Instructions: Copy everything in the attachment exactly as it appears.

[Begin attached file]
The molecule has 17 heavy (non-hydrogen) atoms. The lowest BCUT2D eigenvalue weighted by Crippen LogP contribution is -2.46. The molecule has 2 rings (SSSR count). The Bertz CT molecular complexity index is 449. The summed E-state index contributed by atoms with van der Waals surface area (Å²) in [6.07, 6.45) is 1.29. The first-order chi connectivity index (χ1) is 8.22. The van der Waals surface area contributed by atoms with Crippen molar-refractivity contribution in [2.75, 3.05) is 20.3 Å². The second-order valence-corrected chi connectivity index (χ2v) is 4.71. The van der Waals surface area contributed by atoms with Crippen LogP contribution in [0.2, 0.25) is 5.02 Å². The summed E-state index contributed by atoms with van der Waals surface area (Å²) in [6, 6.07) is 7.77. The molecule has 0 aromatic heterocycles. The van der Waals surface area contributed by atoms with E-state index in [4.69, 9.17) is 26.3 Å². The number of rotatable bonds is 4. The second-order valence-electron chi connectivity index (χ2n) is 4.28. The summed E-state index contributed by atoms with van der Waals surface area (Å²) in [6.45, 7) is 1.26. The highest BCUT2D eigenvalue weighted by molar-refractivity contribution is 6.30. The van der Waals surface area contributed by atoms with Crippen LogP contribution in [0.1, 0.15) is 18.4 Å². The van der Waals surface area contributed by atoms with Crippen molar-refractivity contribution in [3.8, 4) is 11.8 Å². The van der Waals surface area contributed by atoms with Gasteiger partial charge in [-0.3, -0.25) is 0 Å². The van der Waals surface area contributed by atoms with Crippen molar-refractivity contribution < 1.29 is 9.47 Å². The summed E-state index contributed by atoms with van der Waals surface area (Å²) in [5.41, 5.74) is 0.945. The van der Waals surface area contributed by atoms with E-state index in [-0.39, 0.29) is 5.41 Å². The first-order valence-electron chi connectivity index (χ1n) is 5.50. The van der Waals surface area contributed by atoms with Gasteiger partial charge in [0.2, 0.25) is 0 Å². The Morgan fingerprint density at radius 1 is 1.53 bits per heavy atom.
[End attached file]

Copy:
The molecule has 17 heavy (non-hydrogen) atoms. The lowest BCUT2D eigenvalue weighted by Crippen LogP contribution is -2.46. The molecule has 2 rings (SSSR count). The Bertz CT molecular complexity index is 449. The summed E-state index contributed by atoms with van der Waals surface area (Å²) in [6.07, 6.45) is 1.29. The first-order chi connectivity index (χ1) is 8.22. The van der Waals surface area contributed by atoms with Crippen molar-refractivity contribution in [2.75, 3.05) is 20.3 Å². The second-order valence-corrected chi connectivity index (χ2v) is 4.71. The van der Waals surface area contributed by atoms with Crippen LogP contribution in [0.2, 0.25) is 5.02 Å². The summed E-state index contributed by atoms with van der Waals surface area (Å²) in [6, 6.07) is 7.77. The molecule has 0 aromatic heterocycles. The van der Waals surface area contributed by atoms with E-state index in [4.69, 9.17) is 26.3 Å². The number of rotatable bonds is 4. The second-order valence-electron chi connectivity index (χ2n) is 4.28. The summed E-state index contributed by atoms with van der Waals surface area (Å²) in [6.45, 7) is 1.26. The highest BCUT2D eigenvalue weighted by molar-refractivity contribution is 6.30. The van der Waals surface area contributed by atoms with Crippen LogP contribution in [0.1, 0.15) is 18.4 Å². The van der Waals surface area contributed by atoms with Crippen molar-refractivity contribution in [3.8, 4) is 11.8 Å². The van der Waals surface area contributed by atoms with Gasteiger partial charge in [-0.3, -0.25) is 0 Å². The van der Waals surface area contributed by atoms with Crippen molar-refractivity contribution < 1.29 is 9.47 Å². The summed E-state index contributed by atoms with van der Waals surface area (Å²) in [5.41, 5.74) is 0.945. The van der Waals surface area contributed by atoms with E-state index in [-0.39, 0.29) is 5.41 Å². The first-order valence-electron chi connectivity index (χ1n) is 5.50. The van der Waals surface area contributed by atoms with Gasteiger partial charge in [0.2, 0.25) is 0 Å². The Morgan fingerprint density at radius 1 is 1.53 bits per heavy atom.